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Judicial errors and torturous executions have fuelled renewed debate over the death penalty in the US. Former death row inmate Anthony Graves was proven innocent and released after more than 18 years in prison.
SheJuan Oliphant has no doubt that the death penalty is necessary. "Without it, the crime rate would definitely be higher," the young woman says. She works at Texas Car Title and Payday Loan in Huntsville, an hour's drive from Houston, and just a few hundred meters from the very spot where Anthony Graves was meant to have been executed.
Huntsville has gained notoriety as the place where Texas capital punishment is carried out behind the local jail's brick walls. Texas is the state with the most executions - altogether, 1,270 people have been killed by the law here.
More than 280 inmates are currently waiting on death row. And yet Oliphant is adamant: "I have zero tolerance for people going around and killing people for no reason, killing babies and families."
Botched execution in Oklahoma
A federal appeals court halted Robert Campbell's scheduled execution at the prison earlier this week. Like Oliphant, Campbell is black. The delay came so late that Campbell's family had already arrived to witness his execution and were waiting in the jail's parking lot. Such a stay, says Criminal Justice Department spokesman Jason Clark, is within the law and not at all unusual.
Campbell would have been the first US inmate to be executed since the botched execution in Oklahoma two weeks ago, where Clayton Lockett died of a heart attack 43 minutes after receiving untested drug injections. His death has given rise to a renewed debate over capital punishment, with the result that President Barack Obama has ordered an investigation into the implementation of the death penalty.
But Clark doesn't doubt the Texas authorities' expertise: "We've carried out 33 executions with pentobarbital single drug and have not had a single incident," he says. "When you're comparing Oklahoma to Texas, it's not the same."
Death row exonoree 138
Graves' execution date in Huntsville was postponed twice. He was finally released from jail after more than 18 years behind bars after his case was reviewed and he was found innocent. Graves was the 138th death row inmate to be released in the US.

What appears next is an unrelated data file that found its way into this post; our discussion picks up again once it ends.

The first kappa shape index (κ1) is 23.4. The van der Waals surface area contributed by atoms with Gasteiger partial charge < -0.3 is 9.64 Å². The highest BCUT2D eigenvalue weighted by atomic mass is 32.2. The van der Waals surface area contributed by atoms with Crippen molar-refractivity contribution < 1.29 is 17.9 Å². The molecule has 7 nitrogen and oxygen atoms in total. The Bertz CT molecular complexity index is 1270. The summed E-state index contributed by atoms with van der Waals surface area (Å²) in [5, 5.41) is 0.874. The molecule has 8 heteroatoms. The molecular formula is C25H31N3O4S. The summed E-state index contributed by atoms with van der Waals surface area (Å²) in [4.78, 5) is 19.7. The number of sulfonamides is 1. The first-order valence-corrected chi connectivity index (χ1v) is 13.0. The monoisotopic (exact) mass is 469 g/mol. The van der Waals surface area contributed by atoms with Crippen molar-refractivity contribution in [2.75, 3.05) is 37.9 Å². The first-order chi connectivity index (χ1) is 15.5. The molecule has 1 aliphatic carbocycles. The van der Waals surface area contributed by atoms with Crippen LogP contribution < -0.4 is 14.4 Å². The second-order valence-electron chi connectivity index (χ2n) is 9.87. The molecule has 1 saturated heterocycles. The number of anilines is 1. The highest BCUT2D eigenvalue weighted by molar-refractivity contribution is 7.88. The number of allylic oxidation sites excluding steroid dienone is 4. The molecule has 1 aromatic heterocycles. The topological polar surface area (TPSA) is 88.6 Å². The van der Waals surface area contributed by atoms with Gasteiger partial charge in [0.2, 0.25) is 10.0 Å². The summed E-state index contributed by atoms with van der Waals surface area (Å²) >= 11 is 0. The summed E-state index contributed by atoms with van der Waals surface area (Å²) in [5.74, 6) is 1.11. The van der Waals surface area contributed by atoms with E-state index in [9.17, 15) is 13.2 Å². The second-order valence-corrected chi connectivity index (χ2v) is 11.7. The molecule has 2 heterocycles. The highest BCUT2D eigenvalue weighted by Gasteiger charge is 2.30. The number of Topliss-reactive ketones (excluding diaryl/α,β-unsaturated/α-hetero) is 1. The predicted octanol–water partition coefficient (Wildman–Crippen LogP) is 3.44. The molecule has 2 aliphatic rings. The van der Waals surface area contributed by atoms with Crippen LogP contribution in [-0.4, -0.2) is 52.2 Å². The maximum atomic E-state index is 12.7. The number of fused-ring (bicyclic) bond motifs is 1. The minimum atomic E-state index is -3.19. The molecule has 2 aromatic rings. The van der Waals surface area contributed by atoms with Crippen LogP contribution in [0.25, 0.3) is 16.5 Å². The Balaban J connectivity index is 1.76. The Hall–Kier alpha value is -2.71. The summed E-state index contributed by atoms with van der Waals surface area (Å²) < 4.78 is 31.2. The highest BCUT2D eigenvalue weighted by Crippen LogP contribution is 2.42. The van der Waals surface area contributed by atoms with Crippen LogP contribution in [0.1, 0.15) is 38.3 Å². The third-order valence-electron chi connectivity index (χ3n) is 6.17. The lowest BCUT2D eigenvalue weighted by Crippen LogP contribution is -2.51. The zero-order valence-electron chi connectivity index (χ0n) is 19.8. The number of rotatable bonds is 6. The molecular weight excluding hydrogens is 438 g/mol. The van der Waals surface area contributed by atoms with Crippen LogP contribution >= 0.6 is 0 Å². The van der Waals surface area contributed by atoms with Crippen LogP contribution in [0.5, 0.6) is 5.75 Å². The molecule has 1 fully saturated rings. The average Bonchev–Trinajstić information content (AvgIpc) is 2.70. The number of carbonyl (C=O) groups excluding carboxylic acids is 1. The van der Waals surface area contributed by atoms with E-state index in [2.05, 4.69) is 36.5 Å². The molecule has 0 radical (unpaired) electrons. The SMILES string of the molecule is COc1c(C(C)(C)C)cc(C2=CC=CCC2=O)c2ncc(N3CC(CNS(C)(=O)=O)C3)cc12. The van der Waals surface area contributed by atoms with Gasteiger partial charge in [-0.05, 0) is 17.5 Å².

Graves spent those 18 years mostly alone in a windowless cell, staring at death in the knowledge of his innocence. His naivete, the belief that he could not be executed for something he knew absolutely nothing about, saved his life, he says. "It was my naivete that allowed me to stay hopeful," Graves says.
Survival on death row
He was shocked when he was arrested and questioned, and devastated when he was sentenced to death after months of uncertainty. So was his family. "It was hell for my whole family," he remembers. "It broke my family up; nobody knew how to deal with this, my mother in particular: her son on death row." People, he adds, were not kind.
Graves was released three and a half years ago, and has since been trying to put the pieces of his life back together again.
His sons are no longer children, but men with children of their own. After such a long time in solitary confinement, he had to get used to society, and moving in larger groups of people. "I don't know how he survived that and remains a happy person today," says Houston attorney Kathryn Kase of the Texas Defender Service.
With the funds he received for his wrongful conviction, the former inmate created the Anthony Graves Foundation, which looks after all the matters he missed: family support, lawyer training, and public campaigns. Today, Graves is a sought-after speaker who sits beside respected attorneys and politicians at various events.
One of these is Mark Earley, a former Republican attorney general of Virginia, who changed his mind completely on capital punishment. Virginia carried out 36 executions during Earley's tenure, but today, he says the death penalty should be abolished, considering it "very likely unconstitutional."
How many mistakes?
Some 4 percent of all inmates sent to death row are wrongfully convicted, according to a conservative estimate by the National Academy of Science. At present, more than 3,000 people are on death row in the US.
"Anybody can get sentenced to death," says Graves. "Anyone could've been in my shoes."
But the US should be striving for the moral high ground, he adds, because the whole world watches America: "Executing your own citizens is not setting a good example."